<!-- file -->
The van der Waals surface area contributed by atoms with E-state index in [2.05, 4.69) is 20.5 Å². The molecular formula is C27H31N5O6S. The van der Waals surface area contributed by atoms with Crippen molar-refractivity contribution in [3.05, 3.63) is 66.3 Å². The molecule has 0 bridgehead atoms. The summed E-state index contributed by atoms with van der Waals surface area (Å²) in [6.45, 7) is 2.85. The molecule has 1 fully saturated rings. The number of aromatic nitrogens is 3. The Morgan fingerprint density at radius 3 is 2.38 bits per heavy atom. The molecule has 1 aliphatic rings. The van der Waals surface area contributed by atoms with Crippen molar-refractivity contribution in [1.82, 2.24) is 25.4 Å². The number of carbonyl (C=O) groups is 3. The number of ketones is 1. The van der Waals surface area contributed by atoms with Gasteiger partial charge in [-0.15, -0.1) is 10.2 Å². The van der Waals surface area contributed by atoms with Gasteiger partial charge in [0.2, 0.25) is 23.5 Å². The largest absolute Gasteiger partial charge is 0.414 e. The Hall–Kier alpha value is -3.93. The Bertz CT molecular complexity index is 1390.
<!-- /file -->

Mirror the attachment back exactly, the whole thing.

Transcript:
The van der Waals surface area contributed by atoms with E-state index in [2.05, 4.69) is 20.5 Å². The molecular formula is C27H31N5O6S. The van der Waals surface area contributed by atoms with Crippen molar-refractivity contribution in [3.05, 3.63) is 66.3 Å². The molecule has 0 bridgehead atoms. The summed E-state index contributed by atoms with van der Waals surface area (Å²) in [6.45, 7) is 2.85. The molecule has 1 fully saturated rings. The number of aromatic nitrogens is 3. The Morgan fingerprint density at radius 3 is 2.38 bits per heavy atom. The molecule has 1 aliphatic rings. The van der Waals surface area contributed by atoms with Crippen molar-refractivity contribution in [1.82, 2.24) is 25.4 Å². The number of carbonyl (C=O) groups is 3. The number of ketones is 1. The van der Waals surface area contributed by atoms with Gasteiger partial charge in [-0.15, -0.1) is 10.2 Å². The van der Waals surface area contributed by atoms with Gasteiger partial charge in [0.2, 0.25) is 23.5 Å². The largest absolute Gasteiger partial charge is 0.414 e. The Hall–Kier alpha value is -3.93. The Bertz CT molecular complexity index is 1390.